Jiawei Ma1, Wei-Chung Su This email address is being protected from spambots. You need JavaScript enabled to view it.2, Yi Chen2, Yidan Shang1, Jingliang Dong1, Jiyuan Tu1, Lin Tian This email address is being protected from spambots. You need JavaScript enabled to view it.1

1 School of Engineering – Mechanical and Automotive, RMIT University, Bundoora, VIC, Australia
2 School of Public Health, Department of Epidemiology, Human Genetics, and Environmental Sciences, The University of Texas - Health Science Center at Houston, TX, USA


 

Received: January 12, 2020
Revised: April 10, 2020
Accepted: June 16, 2020

 Copyright The Author(s). This is an open access article distributed under the terms of the Creative Commons Attribution License (CC BY 4.0), which permits unrestricted use, distribution, and reproduction in any medium, provided the original author and source are cited.


Download Citation: ||https://doi.org/10.4209/aaqr.2020.01.0015  

  • Download: PDF


Cite this article:

Ma, J., Su, W.C., Chen, Y., Shang, Y., Dong, J., Tu, J. and Tian, L. (2020). A Combined Computational and Experimental Study on Nanoparticle Transport and Partitioning in the Human Trachea and Upper Bronchial Airways. Aerosol Air Qual. Res. https://doi.org/10.4209/aaqr.2020.01.0015


HIGHLIGHTS

  • Nanoparticle transport and partition to airway morphology was investigated.
  • Small-scale wall shear fluctuation is only seen in the anatomical model.
  • Nanoparticle mixing in the anatomical model was significantly more efficient.
  • Flow and particle partition in lung lobes were not necessary in proportion.
  • Simulated flow partition among 5 lobar airways was dependent on boundary condition.
 

ABSTRACT


In the past few decades, the transport and deposition of aerosol in the human respiratory tract has been a crucial area of research, resulting in the identification of the toxicity pathways of inhaled pollutants and facilitating the design of efficient drug delivery systems for targeted treatment. Owing to the complexity of the tracheobronchial tree, experimental studies in vivo/in vitro have been extremely limited; hence, detailed data on the airflow and particle dynamics have been obtained predominantly through computational investigations. With rapid advances in medical imaging and computational capacities, sophisticated human tracheobronchial trees that include the 6th, 7th or 15th generation have been increasingly described in the literature. However, continued progress in anatomical reconstruction and mathematical idealized modeling, the two most frequently employed approaches to airway modeling, requires a detailed fundamental analysis on the morphology-induced sensitivity of particle-flow partitioning, and particle deposition in the airways. This study combined numerical and experimental investigations on the transport, deposition and partitioning of nanoparticles in the upper tracheobronchial airways. An anatomically realistic airway was reconstructed via CT scans, and a simplified numerical model was developed that incorporated physical irregularities in the trachea and assessed new boundary conditions to simulate air partitioning in the lobar bronchi, and flow and particle dynamics. An experiment measuring the penetration and deposition of sodium chloride (NaCl) nanoparticles in the anatomical and idealized airway models was conducted in parallel, and the results were compared with the computational predictions.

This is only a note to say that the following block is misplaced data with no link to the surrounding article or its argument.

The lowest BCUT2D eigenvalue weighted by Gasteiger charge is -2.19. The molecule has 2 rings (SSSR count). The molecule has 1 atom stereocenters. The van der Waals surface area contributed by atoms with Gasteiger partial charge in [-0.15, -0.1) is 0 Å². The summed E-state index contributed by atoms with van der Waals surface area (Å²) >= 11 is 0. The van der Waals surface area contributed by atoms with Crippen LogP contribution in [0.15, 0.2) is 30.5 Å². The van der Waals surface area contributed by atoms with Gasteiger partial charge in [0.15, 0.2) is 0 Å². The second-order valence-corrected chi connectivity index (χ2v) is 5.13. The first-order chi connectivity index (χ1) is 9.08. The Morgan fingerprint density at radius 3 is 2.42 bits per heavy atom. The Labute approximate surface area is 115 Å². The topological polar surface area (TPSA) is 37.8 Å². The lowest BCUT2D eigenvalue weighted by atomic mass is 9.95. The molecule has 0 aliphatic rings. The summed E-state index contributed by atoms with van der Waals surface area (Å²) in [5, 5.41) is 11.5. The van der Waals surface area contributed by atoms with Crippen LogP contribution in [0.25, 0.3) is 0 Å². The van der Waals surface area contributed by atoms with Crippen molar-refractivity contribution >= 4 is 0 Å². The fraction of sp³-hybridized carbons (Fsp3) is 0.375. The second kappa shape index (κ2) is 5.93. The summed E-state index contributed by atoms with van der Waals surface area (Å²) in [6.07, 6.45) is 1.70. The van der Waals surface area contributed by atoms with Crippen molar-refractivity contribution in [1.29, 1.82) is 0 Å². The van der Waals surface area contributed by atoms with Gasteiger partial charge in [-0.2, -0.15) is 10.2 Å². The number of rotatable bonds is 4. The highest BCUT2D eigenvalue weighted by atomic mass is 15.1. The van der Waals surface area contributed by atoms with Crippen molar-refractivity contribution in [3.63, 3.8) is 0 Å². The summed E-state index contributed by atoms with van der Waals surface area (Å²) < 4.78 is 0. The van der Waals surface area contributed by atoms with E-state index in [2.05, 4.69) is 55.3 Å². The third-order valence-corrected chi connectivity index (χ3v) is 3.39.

Keywords: Airway morphology; Nanoparticle transport; Deposition and partitioning; Tracheobronchial tree; Computational modeling; Experimental measurement.



REFERENCES


  1. Asgharian, B. and Price, O.T. (2007). Deposition of ultrafine (nano) particles in the human lung. Inhalation Toxicol. 19: 1045–1054. [Publisher Site]

  2. Balásházy, I., Hofmann, W. and Heistracher, T. (1999). Computation of local enhancement factors for the quantification of particle deposition patterns in airway bifurcations. J. Aerosol Sci. 30: 185–203. [Publisher Site]

  3. Cheng, Y.S, Zhou, Y. and Chen, B.T. (1999). Particle deposition in a cast of human oral airways. Aerosol Sci. Technol. 31: 286–300. [Publisher Site]

  4. Cohen., B.S., Sussman, R.G. and Lippmann, M. (1990). Ultrafine particle deposition in a human tracheobronchial cast. Aerosol Sci. Technol. 12: 1082–1091. [Publisher Site]

  5. Comer, J.K., Kleinstreuer, C. and Kim, C.S. (2001). Flow structures and particle deposition patterns in double-bifurcation airway models. Part 2: Aerosol transport and deposition. J. Fluid Mech. 435: 55–80. [Publisher Site]

  6. Dong, J., Shang, Y., Tian, L., Inthavong, K., Qiu, D. and Tu, J. (2019a). Ultrafine particle deposition in a realistic human airway at multiple inhalation scenarios. Int. J. Numer. Methods Biomed. Eng. 35: e3215:1–15. [Publisher Site]

  7. Dong, J., Tian, L. and Ahmadi, G. (2019b). Numerical assessment of respiratory airway exposure risks to diesel exhaust particles. Exp. Comput. Multiphase Flow 1: 51–59. [Publisher Site]

  8. Frederix, E.M.A., Kuczaj, A.K., Nordlund, M., Bělka, M., Lizal, F., Jedelský, J., Elcner, J., Jícha, M. and Geurts, B.J. (2018). Simulation of size-dependent aerosol deposition in a realistic model of the upper human airways. J. Aerosol Sci. 115: 29–45. [Publisher Site]

  9. Gu, X., Wen, J., Wang, M., Jian, G., Zheng, G. and Wang, S. (2019). Numerical investigation of unsteady particle deposition in a realistic human nasal cavity during inhalation. Exp. Comput. Multiphase Flow 1: 39–50. [Publisher Site]

  10. Häuβermann, S., Bailey, A.G., Bailey, M.R., Etherington, G. and Youngman, M. (2002). The influence of breathing patterns on particle deposition in a nasal replica cast. J. Aerosol Sci. 33: 923–933. [Publisher Site]